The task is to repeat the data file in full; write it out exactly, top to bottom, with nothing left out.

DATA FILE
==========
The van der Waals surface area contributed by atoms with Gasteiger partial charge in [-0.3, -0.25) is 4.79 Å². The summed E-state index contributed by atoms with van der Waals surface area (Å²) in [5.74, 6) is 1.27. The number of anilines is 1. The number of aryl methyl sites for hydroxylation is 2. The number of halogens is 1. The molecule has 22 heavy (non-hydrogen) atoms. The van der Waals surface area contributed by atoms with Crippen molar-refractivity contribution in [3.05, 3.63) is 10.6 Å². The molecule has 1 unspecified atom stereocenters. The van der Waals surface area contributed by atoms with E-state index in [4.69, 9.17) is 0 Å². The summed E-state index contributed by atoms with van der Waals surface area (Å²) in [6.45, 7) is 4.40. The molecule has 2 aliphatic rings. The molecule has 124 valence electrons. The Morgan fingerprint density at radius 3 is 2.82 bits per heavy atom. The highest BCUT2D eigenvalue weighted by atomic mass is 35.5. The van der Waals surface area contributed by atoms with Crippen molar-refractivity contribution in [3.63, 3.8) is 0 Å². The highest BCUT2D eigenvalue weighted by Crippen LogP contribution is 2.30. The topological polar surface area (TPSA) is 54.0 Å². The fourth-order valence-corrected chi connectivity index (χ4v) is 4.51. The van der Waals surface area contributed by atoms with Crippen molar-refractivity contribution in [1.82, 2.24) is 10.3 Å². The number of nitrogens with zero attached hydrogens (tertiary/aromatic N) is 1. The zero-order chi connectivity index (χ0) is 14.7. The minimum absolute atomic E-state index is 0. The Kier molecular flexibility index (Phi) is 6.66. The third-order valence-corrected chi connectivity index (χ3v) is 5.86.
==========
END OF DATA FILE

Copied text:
The van der Waals surface area contributed by atoms with Gasteiger partial charge in [-0.3, -0.25) is 4.79 Å². The summed E-state index contributed by atoms with van der Waals surface area (Å²) in [5.74, 6) is 1.27. The number of anilines is 1. The number of aryl methyl sites for hydroxylation is 2. The number of halogens is 1. The molecule has 22 heavy (non-hydrogen) atoms. The van der Waals surface area contributed by atoms with Crippen molar-refractivity contribution in [3.05, 3.63) is 10.6 Å². The molecule has 1 unspecified atom stereocenters. The van der Waals surface area contributed by atoms with E-state index in [4.69, 9.17) is 0 Å². The summed E-state index contributed by atoms with van der Waals surface area (Å²) in [6.45, 7) is 4.40. The molecule has 2 aliphatic rings. The molecule has 124 valence electrons. The Morgan fingerprint density at radius 3 is 2.82 bits per heavy atom. The highest BCUT2D eigenvalue weighted by atomic mass is 35.5. The van der Waals surface area contributed by atoms with Crippen molar-refractivity contribution in [3.63, 3.8) is 0 Å². The highest BCUT2D eigenvalue weighted by Crippen LogP contribution is 2.30. The topological polar surface area (TPSA) is 54.0 Å². The fourth-order valence-corrected chi connectivity index (χ4v) is 4.51. The van der Waals surface area contributed by atoms with Crippen molar-refractivity contribution in [1.82, 2.24) is 10.3 Å². The number of nitrogens with zero attached hydrogens (tertiary/aromatic N) is 1. The zero-order chi connectivity index (χ0) is 14.7. The minimum absolute atomic E-state index is 0. The Kier molecular flexibility index (Phi) is 6.66. The third-order valence-corrected chi connectivity index (χ3v) is 5.86.